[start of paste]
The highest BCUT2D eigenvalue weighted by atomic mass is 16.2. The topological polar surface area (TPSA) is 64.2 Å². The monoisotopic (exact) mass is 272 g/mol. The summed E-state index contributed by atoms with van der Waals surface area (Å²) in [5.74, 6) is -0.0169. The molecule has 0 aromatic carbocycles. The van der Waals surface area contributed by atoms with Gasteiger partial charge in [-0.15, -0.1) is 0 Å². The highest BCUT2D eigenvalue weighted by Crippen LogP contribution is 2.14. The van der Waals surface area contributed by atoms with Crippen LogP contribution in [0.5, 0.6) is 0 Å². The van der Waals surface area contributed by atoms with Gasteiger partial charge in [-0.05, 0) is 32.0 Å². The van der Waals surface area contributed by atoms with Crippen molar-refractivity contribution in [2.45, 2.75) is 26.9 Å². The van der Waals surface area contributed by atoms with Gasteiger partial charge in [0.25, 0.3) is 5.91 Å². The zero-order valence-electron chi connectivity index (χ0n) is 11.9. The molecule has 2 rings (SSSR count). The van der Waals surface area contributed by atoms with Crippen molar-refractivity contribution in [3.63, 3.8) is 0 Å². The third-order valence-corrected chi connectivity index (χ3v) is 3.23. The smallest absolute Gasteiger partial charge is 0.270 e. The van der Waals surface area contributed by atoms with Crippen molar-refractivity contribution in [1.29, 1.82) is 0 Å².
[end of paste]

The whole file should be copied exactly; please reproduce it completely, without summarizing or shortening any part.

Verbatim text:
The highest BCUT2D eigenvalue weighted by atomic mass is 16.2. The topological polar surface area (TPSA) is 64.2 Å². The monoisotopic (exact) mass is 272 g/mol. The summed E-state index contributed by atoms with van der Waals surface area (Å²) in [5.74, 6) is -0.0169. The molecule has 0 aromatic carbocycles. The van der Waals surface area contributed by atoms with Gasteiger partial charge in [-0.15, -0.1) is 0 Å². The highest BCUT2D eigenvalue weighted by Crippen LogP contribution is 2.14. The van der Waals surface area contributed by atoms with Crippen LogP contribution in [0.5, 0.6) is 0 Å². The van der Waals surface area contributed by atoms with Gasteiger partial charge in [-0.05, 0) is 32.0 Å². The van der Waals surface area contributed by atoms with Crippen molar-refractivity contribution in [2.45, 2.75) is 26.9 Å². The van der Waals surface area contributed by atoms with Gasteiger partial charge in [0.25, 0.3) is 5.91 Å². The zero-order valence-electron chi connectivity index (χ0n) is 11.9. The molecule has 2 rings (SSSR count). The van der Waals surface area contributed by atoms with Crippen molar-refractivity contribution in [3.63, 3.8) is 0 Å². The third-order valence-corrected chi connectivity index (χ3v) is 3.23. The smallest absolute Gasteiger partial charge is 0.270 e. The van der Waals surface area contributed by atoms with Crippen molar-refractivity contribution in [1.29, 1.82) is 0 Å².